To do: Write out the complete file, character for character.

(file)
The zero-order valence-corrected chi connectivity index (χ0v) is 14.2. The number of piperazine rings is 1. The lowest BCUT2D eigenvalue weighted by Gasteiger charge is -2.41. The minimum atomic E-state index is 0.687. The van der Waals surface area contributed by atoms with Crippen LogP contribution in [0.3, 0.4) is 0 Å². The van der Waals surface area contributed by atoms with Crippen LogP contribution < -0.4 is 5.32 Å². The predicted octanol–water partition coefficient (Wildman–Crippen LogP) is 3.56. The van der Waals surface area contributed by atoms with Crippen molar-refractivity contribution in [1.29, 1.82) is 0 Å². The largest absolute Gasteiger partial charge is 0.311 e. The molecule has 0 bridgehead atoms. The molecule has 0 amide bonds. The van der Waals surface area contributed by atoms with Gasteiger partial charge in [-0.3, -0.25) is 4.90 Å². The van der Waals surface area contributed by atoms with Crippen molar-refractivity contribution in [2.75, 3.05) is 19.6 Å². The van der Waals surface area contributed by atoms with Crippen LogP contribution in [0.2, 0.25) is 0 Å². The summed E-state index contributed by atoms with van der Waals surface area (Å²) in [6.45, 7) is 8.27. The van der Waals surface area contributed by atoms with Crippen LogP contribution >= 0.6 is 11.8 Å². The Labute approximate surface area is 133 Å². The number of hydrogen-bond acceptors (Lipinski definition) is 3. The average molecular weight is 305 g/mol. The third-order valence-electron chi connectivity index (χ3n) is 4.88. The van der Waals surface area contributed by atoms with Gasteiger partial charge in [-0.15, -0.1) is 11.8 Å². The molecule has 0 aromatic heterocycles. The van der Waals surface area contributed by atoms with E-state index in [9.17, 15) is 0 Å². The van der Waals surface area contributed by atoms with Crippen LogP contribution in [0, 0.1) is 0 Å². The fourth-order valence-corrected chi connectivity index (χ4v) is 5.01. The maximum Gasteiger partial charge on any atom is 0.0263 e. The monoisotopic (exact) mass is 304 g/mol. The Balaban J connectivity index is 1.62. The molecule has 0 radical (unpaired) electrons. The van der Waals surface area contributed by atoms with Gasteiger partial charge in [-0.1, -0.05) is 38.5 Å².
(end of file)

The zero-order valence-corrected chi connectivity index (χ0v) is 14.2. The number of piperazine rings is 1. The lowest BCUT2D eigenvalue weighted by Gasteiger charge is -2.41. The minimum atomic E-state index is 0.687. The van der Waals surface area contributed by atoms with Crippen LogP contribution in [0.3, 0.4) is 0 Å². The van der Waals surface area contributed by atoms with Crippen LogP contribution < -0.4 is 5.32 Å². The predicted octanol–water partition coefficient (Wildman–Crippen LogP) is 3.56. The van der Waals surface area contributed by atoms with Crippen molar-refractivity contribution in [1.29, 1.82) is 0 Å². The largest absolute Gasteiger partial charge is 0.311 e. The molecule has 0 bridgehead atoms. The molecule has 0 amide bonds. The van der Waals surface area contributed by atoms with Gasteiger partial charge in [-0.3, -0.25) is 4.90 Å². The van der Waals surface area contributed by atoms with Crippen molar-refractivity contribution in [2.75, 3.05) is 19.6 Å². The van der Waals surface area contributed by atoms with Crippen LogP contribution in [0.2, 0.25) is 0 Å². The summed E-state index contributed by atoms with van der Waals surface area (Å²) in [6.45, 7) is 8.27. The van der Waals surface area contributed by atoms with Crippen LogP contribution >= 0.6 is 11.8 Å². The Labute approximate surface area is 133 Å². The number of hydrogen-bond acceptors (Lipinski definition) is 3. The average molecular weight is 305 g/mol. The third-order valence-electron chi connectivity index (χ3n) is 4.88. The van der Waals surface area contributed by atoms with Gasteiger partial charge in [-0.15, -0.1) is 11.8 Å². The molecule has 0 aromatic heterocycles. The van der Waals surface area contributed by atoms with E-state index in [9.17, 15) is 0 Å². The van der Waals surface area contributed by atoms with Crippen LogP contribution in [0, 0.1) is 0 Å². The fourth-order valence-corrected chi connectivity index (χ4v) is 5.01. The maximum Gasteiger partial charge on any atom is 0.0263 e. The monoisotopic (exact) mass is 304 g/mol. The Balaban J connectivity index is 1.62. The molecule has 0 radical (unpaired) electrons. The van der Waals surface area contributed by atoms with Gasteiger partial charge in [-0.1, -0.05) is 38.5 Å².